For hedge funds, debt crisis largely business as usual
By Svea Herbst-Bayliss and Katya Wachtel
BOSTON/NEW YORK (Reuters) - Hanging tough seems to have been the right strategy for a good number of money managers now that Congress has approved a stop-gap deal to avoid a federal debt default and reopen the U.S. government.
Hedge fund manager David Tawil said that, after living through the collapse of Lehman Brothers, many on Wall Street are now well-versed in telling a real financial crisis from one that is more of the smoke and mirrors variety and much more easily fixed.
The manager of the $60 million Maglan Capital, which trades mainly stocks, did not do anything particularly different with his portfolio during the three weeks Republicans and Democrats battled over a plan to reopen the federal government, and come up with an agreement for lifting the nation's debt ceiling.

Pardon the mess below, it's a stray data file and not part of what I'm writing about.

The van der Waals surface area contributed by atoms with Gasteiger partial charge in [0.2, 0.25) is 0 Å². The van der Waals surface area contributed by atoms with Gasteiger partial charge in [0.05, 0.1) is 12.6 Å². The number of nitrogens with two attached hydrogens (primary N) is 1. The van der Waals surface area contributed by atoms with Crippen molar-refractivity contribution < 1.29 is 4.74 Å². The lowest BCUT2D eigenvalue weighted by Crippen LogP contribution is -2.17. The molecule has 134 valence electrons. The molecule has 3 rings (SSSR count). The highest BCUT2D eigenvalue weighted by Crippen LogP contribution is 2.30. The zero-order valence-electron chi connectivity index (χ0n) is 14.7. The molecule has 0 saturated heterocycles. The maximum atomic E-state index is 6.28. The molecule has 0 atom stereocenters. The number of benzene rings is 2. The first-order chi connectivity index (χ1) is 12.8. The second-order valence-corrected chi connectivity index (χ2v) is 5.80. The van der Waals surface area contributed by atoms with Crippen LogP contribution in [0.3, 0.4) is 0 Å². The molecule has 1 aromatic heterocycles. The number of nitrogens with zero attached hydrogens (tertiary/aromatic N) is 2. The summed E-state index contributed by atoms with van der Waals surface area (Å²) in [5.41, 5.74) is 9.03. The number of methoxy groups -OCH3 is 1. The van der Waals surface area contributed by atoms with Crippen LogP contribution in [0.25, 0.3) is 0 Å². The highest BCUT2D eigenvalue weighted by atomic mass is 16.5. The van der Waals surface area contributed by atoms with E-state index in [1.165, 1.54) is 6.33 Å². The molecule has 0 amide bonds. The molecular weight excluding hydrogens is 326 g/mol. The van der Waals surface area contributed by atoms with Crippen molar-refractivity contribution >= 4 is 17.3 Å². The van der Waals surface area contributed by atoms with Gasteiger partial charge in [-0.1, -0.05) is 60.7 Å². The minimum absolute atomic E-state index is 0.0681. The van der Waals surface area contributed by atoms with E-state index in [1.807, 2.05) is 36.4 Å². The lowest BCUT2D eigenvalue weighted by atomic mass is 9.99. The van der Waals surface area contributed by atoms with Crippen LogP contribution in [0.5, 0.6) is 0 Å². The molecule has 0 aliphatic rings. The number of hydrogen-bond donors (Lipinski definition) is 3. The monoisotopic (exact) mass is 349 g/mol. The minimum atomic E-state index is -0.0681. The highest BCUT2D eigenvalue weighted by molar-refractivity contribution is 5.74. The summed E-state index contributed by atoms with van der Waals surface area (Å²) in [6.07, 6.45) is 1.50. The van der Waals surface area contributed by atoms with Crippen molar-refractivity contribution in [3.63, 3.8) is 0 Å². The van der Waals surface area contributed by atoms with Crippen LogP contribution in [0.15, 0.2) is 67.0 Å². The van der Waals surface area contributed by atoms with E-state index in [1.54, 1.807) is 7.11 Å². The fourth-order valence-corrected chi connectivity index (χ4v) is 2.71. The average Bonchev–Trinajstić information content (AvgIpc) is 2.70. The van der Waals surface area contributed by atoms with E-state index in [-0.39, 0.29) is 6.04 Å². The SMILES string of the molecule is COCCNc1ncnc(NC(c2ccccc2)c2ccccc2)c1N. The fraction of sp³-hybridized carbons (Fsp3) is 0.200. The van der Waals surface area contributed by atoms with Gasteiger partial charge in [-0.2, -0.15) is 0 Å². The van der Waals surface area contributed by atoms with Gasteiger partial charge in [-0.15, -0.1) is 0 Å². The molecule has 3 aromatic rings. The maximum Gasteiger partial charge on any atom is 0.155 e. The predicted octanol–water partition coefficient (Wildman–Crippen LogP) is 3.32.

"Those of us who invest on the basis of assigning probabilities to various outcomes, essentially gave this one a zero," said Tawil of the prospect of Congress not raising the country's borrowing ability and letting the federal government default on its debt obligations.
Tawil and other hedge fund managers spoke to Reuters ahead of Congress voting on the fiscal deal.
Tawil's hang tough strategy made a lot of sense with his fund up 34 percent this year, compared with a 5.6 percent gain for the average hedge fund.
Other money managers also said the political theatrics of the past few weeks were more of a nuisance than a real threat.
Some of that is because managers have already been through a series of politically provoked fiscal crises beginning with the 2011 debate to raise the debt limit, the battle to raise taxes on the wealthy and the more recent fight over sequestration and automatic budget cuts. In all of these situations, Wall Street saw a potential crisis averted by a last-minute deal hammered out by the political parties. Continued...